By Judy Vorfeld
Have you ever wondered how to use titles in letters, press releases, and other documents? Especially when there are unusual circumstances? Like writing to a husband and wife, and the wife is the one with special credentials? There are different protocols.
ARTICLES AND PRESS RELEASES What you use, and when, depends on what you’re writing, e.g., if you’re an American journalist following the Associated Press Stylebook, you’d probably write “Vorfeld said that…” rather than “Ms. Vorfeld said that…” Sometimes small community newspapers still prefer to use “Mr.,” “Mrs.,” or “Ms.”
AP also says formal titles are capitalized when they’re used immediately before one or more names, e.g., Pope Paul, President Washington, Vice Presidents John Jones and William Smith. Formal titles generally denote a scope of authority, professional activity or academic accomplishment so specific that the designation becomes “almost as much an integral part of an individual’s identity as a proper name itself: President Clinton, Sen. Dianne Feinstein, Dr. Marcus Welby, Pvt. Gomer Pyle.”
CORRESPONDENCE If you know the woman or man, and s/he has no special titles, you’d say Dear Mr., Dear Mrs., Dear Ms., or Dear Miss. Many women have a preference, and these days it’s rarely “Miss” or “Mrs.” If you don’t know the preference, use Ms.
What about sending correspondence to John and Jane Doe? John is a teacher, and Jane is a physician. If you know them well, address it to John and Jane Doe, or Jane and John Doe. However, if the letter is formal, list sthem on separate lines when the wife alone has a special title:
Jane Doe, M.D.
Address goes here
In the salutation, you’d say, “Dear Mr. Doe and Dr. Doe:”
Generally, physicians prefer the title like this: John Jones, M.D. — and if it’s tied in to correspondence, they want it followed by the salutation, “Dear Dr. Jones…”. Those with Ph.D. degrees are much the same, although they may prefer “Dr. George Smith” to “George Smith, Ph.D.” Never use both the degree and the title together (Dr. John Jones, M.D.).
Some titles may precede the name as long as they don’t convey the same meaning as the degree that follows (see paragraph above). Example: Professor George Smith, Ph.D.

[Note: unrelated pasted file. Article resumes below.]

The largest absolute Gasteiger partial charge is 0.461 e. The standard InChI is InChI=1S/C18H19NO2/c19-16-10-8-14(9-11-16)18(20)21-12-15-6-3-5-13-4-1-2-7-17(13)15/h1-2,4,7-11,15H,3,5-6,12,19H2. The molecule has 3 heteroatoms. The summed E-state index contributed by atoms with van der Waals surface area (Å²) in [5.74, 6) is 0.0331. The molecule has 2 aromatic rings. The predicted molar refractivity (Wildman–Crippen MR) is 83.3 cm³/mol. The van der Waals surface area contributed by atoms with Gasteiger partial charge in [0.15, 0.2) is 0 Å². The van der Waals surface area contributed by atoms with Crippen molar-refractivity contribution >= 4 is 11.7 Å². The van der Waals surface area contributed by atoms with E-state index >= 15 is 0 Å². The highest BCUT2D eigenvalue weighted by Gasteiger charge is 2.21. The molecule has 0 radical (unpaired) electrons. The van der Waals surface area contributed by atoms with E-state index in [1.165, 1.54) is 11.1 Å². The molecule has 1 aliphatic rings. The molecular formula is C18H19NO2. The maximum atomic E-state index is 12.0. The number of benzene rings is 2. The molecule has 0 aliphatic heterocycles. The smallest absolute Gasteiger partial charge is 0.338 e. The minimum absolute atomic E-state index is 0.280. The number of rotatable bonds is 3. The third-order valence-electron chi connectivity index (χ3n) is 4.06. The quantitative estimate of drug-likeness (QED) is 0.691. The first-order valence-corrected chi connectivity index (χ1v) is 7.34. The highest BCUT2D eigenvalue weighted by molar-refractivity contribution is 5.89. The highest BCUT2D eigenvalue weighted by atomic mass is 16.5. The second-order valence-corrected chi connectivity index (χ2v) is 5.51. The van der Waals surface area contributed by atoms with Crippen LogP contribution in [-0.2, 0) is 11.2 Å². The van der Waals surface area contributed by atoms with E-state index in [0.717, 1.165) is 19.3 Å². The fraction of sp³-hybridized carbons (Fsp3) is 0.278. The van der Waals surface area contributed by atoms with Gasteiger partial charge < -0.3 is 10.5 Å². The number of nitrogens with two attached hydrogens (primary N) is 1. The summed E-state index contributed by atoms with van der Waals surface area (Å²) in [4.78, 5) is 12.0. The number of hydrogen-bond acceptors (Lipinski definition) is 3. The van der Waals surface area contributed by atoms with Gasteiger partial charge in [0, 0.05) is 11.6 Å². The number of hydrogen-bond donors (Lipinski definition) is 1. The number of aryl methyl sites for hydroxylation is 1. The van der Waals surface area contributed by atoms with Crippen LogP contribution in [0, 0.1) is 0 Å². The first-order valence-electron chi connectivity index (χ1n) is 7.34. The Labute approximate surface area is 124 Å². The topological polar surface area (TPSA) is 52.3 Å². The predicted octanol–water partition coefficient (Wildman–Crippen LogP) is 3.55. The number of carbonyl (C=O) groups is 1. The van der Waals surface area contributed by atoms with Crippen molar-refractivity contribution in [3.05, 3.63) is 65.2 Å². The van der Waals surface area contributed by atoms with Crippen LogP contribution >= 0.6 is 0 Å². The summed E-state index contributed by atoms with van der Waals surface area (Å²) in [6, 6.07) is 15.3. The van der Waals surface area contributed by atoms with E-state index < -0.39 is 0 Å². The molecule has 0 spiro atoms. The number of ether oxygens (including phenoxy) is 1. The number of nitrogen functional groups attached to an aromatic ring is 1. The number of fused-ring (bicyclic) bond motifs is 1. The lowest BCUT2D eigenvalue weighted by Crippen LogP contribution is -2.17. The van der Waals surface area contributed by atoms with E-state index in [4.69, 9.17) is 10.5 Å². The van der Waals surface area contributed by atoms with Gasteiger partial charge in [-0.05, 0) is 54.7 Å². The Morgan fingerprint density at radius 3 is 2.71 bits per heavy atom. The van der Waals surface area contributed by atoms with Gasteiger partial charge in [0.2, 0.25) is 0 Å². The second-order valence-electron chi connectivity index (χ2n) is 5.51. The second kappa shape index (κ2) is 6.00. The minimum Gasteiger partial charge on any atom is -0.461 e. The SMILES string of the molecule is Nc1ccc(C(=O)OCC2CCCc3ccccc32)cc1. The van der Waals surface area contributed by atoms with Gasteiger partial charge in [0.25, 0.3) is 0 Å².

Osteopaths, chiropractors, dentists, etc., may prefer to be addressed as Dr. Jane Jones. Others may prefer this format: Jane Jones, D.O., D.C., or D.D.S., etc. If in doubt, put the credential initials after the name in the address section, and use “Dear Dr. Jones…” in the salutation.
What about people that use two degrees or credentials after their names, and one of the credentials doesn’t use periods (like CPA) while the other does? The Gregg Reference Manual, Ninth Edition, says that using “John Doe, CPA” is fine, but if you’re going to add M.B.A., which requires periods after each letter, you should say “John Doe, M.B.A., C.P.A.
Be consistent within a document. If you abbreviate something a certain way, continue to do so in that document. You’ve essentially selected a style.
Here are some special URLS to help you with more detailed questions about titles:
- Proper Forms of Address: Federal Courts
- Spoken and Written Forms of Address for U.S. Government Officials, Military Personnel, Foreign Officials, Nobility, and Religious Officials
- Wikipedia Style (manner of address)
- The Official Guide to Names, Titles, and Forms of Address: United States Federal, State, and Municipal Officials
- UK: The Royal Family, Federal dignitaries, Provincial/territorial dignitaries, Foreign dignitaries, and Religious dignitaries
- Forms of Address Croatian language
- Help with Writing Official Correspondence: U.S. Government
- Handbook of Style, Forms of Address: includes addressee, form of address, and salutation
- Correct Forms of Address: UK
- Forms of Address: InfoPlease